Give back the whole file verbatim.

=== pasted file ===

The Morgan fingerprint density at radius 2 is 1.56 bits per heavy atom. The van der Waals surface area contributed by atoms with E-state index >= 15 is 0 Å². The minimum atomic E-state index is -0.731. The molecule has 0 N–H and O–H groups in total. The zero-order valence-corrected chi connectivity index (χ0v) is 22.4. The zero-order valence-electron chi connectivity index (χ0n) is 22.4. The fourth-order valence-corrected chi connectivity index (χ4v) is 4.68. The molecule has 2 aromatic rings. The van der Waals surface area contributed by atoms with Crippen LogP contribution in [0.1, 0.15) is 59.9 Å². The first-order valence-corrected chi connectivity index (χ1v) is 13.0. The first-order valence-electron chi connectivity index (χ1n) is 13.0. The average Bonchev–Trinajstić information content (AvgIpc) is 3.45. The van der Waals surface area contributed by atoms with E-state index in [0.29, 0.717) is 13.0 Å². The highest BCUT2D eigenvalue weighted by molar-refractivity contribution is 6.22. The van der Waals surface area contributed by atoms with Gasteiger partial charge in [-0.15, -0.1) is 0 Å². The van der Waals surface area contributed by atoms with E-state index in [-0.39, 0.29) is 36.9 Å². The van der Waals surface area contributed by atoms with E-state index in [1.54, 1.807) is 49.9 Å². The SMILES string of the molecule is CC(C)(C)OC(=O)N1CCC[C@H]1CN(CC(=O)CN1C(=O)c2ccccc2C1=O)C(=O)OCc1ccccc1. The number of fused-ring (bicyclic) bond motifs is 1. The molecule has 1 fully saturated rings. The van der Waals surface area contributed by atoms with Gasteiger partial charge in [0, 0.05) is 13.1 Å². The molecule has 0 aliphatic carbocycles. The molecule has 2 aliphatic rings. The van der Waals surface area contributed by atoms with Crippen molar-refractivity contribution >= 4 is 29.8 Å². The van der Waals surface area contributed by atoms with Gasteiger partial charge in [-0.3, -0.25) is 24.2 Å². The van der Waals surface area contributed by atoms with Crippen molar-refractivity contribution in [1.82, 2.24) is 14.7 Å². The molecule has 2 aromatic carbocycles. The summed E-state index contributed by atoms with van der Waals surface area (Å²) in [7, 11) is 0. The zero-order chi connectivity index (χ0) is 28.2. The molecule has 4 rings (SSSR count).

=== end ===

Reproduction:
The Morgan fingerprint density at radius 2 is 1.56 bits per heavy atom. The van der Waals surface area contributed by atoms with E-state index >= 15 is 0 Å². The minimum atomic E-state index is -0.731. The molecule has 0 N–H and O–H groups in total. The zero-order valence-corrected chi connectivity index (χ0v) is 22.4. The zero-order valence-electron chi connectivity index (χ0n) is 22.4. The fourth-order valence-corrected chi connectivity index (χ4v) is 4.68. The molecule has 2 aromatic rings. The van der Waals surface area contributed by atoms with Crippen LogP contribution in [0.1, 0.15) is 59.9 Å². The first-order valence-corrected chi connectivity index (χ1v) is 13.0. The first-order valence-electron chi connectivity index (χ1n) is 13.0. The average Bonchev–Trinajstić information content (AvgIpc) is 3.45. The van der Waals surface area contributed by atoms with E-state index in [0.29, 0.717) is 13.0 Å². The highest BCUT2D eigenvalue weighted by molar-refractivity contribution is 6.22. The van der Waals surface area contributed by atoms with Gasteiger partial charge in [-0.15, -0.1) is 0 Å². The van der Waals surface area contributed by atoms with E-state index in [-0.39, 0.29) is 36.9 Å². The van der Waals surface area contributed by atoms with E-state index in [1.54, 1.807) is 49.9 Å². The SMILES string of the molecule is CC(C)(C)OC(=O)N1CCC[C@H]1CN(CC(=O)CN1C(=O)c2ccccc2C1=O)C(=O)OCc1ccccc1. The number of fused-ring (bicyclic) bond motifs is 1. The molecule has 1 fully saturated rings. The van der Waals surface area contributed by atoms with Gasteiger partial charge in [0, 0.05) is 13.1 Å². The molecule has 0 aliphatic carbocycles. The molecule has 2 aliphatic rings. The van der Waals surface area contributed by atoms with Crippen molar-refractivity contribution >= 4 is 29.8 Å². The van der Waals surface area contributed by atoms with Gasteiger partial charge in [-0.3, -0.25) is 24.2 Å². The van der Waals surface area contributed by atoms with Crippen molar-refractivity contribution in [1.82, 2.24) is 14.7 Å². The molecule has 2 aromatic carbocycles. The summed E-state index contributed by atoms with van der Waals surface area (Å²) in [7, 11) is 0. The zero-order chi connectivity index (χ0) is 28.2. The molecule has 4 rings (SSSR count).